No photograph that is displayed and posted on this blog may be reproduced, copied, stored, manipulated or used in whole or in part of a derivative work without the prior written permission of the Copyright (c) Owner & Photographer: Trevor David Betts BA (Hons). All rights reserved.


If you want to use any of my photographs displayed upon this blog, for inclusion in an essay, presentation, talk, or for posting on your blog or web site. Or for use in any other way or means. Then it would be very much appreciated if you could contact me first (as a matter of courtesy and decency) to seek my permission to use any of my photographs. Failure to do so is breach of my copyright and rights.

Tuesday, 25 August 2009



It was in the summer of either 1982 or '83 that a friend and I attended a pop concert in London. We then stayed an extra day to take in a few sights. I'd just bought an Olympus OM10.

I tried a few shots in Trafalgar Square. It was my first 35mm camera and I was trying to make sense of all those strange figures on the lens barrel and the shutter speed dial.

My friend was yelling at me to get a move on when a long-haired bloke with a camera bag approached me. 'Having problems?' he grinned. I was indeed having problems. As the camera lacked the add-on manual adapter, I'd been trying to sort out shutter speeds and apertures when in actual fact all I needed to do was just set it on auto, select an aperture and fire away. I didn't know this, of course until my knight in shining armour told me .

My friend sat there waiting for me to take her picture, and I was about to do so when my charming new pal said, 'Hang on a minute'. He took the newspaper out of my pocket, opened it and stood sideways on to my friend. He explained that by using the paper to reflect the light on to my friends face it would help control the contrast.

I pointed to his bulky camera bag and asked if he were a professional photographer. He nodded and I made a joke about how he must be loaded. He smiled and said, 'I do OK'.

After I'd thanked him for his help he reached into his bag, pulled out two rolls of film and handed them to me. 'Try it' , he said. 'You might like it'. What an absolute gent, I thought and with a smile he was on his way.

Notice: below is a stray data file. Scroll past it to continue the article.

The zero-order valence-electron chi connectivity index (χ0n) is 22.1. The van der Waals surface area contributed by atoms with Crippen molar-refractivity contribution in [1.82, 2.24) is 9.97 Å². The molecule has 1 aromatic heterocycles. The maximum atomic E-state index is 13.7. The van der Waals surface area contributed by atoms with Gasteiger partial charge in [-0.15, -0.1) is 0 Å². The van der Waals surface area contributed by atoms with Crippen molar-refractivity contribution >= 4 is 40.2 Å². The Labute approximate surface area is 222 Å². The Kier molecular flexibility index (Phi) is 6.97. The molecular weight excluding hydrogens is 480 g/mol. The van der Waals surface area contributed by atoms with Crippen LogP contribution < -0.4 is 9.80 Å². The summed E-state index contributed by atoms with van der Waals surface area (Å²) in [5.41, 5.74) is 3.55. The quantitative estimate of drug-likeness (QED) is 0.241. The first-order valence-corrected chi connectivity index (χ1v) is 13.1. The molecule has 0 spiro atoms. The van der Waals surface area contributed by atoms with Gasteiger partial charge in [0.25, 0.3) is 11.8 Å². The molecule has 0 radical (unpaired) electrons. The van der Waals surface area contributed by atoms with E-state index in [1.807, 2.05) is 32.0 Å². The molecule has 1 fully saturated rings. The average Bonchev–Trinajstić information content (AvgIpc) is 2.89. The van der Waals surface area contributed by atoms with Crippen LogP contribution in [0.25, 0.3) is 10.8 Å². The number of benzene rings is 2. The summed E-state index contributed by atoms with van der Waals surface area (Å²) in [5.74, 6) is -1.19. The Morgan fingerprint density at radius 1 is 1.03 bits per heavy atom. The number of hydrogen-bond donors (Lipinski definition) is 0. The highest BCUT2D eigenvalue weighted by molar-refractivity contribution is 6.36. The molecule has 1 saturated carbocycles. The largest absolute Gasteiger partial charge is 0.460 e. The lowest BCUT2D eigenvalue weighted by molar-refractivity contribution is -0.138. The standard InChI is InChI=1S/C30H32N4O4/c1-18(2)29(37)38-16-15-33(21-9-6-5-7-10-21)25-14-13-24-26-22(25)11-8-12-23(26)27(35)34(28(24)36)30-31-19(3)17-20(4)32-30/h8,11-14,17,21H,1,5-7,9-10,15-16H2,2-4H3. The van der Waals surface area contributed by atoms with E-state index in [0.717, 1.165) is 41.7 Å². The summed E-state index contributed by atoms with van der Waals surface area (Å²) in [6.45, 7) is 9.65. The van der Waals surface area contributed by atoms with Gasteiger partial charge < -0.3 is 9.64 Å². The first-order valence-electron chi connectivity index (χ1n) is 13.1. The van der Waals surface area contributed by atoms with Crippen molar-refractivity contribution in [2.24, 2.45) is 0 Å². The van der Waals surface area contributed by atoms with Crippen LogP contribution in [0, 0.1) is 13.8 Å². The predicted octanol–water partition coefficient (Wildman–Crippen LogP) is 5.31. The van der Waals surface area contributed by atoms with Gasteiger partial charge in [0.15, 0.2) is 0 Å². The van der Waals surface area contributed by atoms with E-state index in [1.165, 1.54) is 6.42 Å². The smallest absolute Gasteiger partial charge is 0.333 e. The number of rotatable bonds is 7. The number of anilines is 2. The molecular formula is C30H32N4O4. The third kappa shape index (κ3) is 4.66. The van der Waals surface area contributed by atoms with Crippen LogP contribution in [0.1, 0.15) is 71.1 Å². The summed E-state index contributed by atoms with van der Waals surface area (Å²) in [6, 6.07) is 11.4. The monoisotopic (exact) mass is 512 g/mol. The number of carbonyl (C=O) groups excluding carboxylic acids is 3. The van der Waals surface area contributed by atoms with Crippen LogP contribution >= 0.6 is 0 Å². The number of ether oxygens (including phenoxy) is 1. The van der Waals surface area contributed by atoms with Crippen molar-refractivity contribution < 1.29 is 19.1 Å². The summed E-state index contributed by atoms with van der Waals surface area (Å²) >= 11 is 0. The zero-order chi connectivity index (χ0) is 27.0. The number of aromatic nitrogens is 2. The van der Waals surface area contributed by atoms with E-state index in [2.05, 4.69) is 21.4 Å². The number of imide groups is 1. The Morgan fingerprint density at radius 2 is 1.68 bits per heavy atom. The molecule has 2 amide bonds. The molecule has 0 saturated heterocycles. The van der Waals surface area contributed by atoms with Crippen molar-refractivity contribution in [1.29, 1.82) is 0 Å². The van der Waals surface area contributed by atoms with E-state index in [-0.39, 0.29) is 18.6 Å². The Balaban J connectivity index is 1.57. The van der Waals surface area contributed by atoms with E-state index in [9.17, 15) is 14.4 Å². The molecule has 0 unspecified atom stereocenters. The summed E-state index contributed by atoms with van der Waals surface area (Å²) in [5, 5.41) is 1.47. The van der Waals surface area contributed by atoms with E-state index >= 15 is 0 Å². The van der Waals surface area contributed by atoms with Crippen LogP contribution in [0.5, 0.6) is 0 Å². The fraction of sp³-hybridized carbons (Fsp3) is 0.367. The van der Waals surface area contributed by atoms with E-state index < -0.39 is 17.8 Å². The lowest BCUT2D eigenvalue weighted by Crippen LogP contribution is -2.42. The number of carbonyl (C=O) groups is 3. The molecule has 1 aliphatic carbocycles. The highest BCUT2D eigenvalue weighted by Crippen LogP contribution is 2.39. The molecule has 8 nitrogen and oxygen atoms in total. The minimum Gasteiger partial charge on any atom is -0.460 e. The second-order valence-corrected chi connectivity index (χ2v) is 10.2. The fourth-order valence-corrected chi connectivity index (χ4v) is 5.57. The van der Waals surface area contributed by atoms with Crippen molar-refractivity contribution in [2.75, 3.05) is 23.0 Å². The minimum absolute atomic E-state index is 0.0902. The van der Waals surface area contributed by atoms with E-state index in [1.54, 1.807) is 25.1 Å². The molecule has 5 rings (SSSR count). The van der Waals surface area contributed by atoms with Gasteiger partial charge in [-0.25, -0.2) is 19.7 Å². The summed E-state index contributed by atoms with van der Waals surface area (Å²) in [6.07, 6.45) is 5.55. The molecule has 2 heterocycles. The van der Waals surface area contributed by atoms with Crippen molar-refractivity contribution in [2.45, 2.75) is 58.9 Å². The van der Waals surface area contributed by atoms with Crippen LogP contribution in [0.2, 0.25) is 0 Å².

A couple of months later my late dad bought a copy of a now long-gone photo magazine. Inside was a portfolio by a world-famous photographer called Bob Carlos Clarke. As I sat gazing at a shot of a crashed helicopter my gaze then went to the small portrait of Clarke at the head of the page. It was him - the bloke who'd come to my aid. When I excitedly told my dad he was as stunned as I was.

We noted from the article that Bob was was a huge fan of Kodak Tri-X. I rushed to my room and dug out the two rolls of film he'd given me. Tri-X I'd noted. It was those rolls of film and a little help from my photography-mad dad that got me into processing and printing mono, which I have been doing ever since.

It was so sad when Bob took his own life, and he has been saddled with the 'troubled genius' label. He may have ended his life deeply troubled, but I will never forget the kindness he showed to an out-of-her depth Geordie lass trying to get to grips with her first camera.

From an article in the Back Chat section of Amateur Photographer magazine by AP reader Susan Cave, 22nd August 2009. An edited version is displayed here.

Footnote: I have heard a similar story from someone who I used to know, when he talked to Bob at the annual Focus on Imaging show held at the N.E.C, Birmingham in 1989. He obviously had time for people and was approachable.

I like no doubt many other serious photographers was very upset to hear of his passing in such tragic circumstances. I have one of his prints that takes pride of place on my living room wall.


  1. damn nice...very touching ....thanks for sharing.

  2. Many thanks for that comment Amit.

    Yes very sad, but still a nice story to remember a great photographer by.

  3. very good blog, congratulations
    regard from Reus Catalonia
    thank you

  4. Thank you Te la ma Maria - Reus for your kind comments, they are very much appreciated.

  5. I wonder if its depression. A lot of artistic people suffer from that, I think. I am reminded of Van Gogh...

  6. Hello Nikki,

    With regards this case, like a lot of artistic and creative people I believe that he did suffer from depression. Apparently he was attending a well-known clinic for treatment and he was worried about growing old. It's a very sad tale because he walked in front of a train, and left behind a wife and a daughter.

    There's a saying that ignorance is bliss, so in my opinion those of us that are not creative, artistic and dare I say it less intelligent do not think or worry as much as those that are creative.

    History is full of artists, writers, actors, photographers and other creative people who have committed suicide for what ever reason.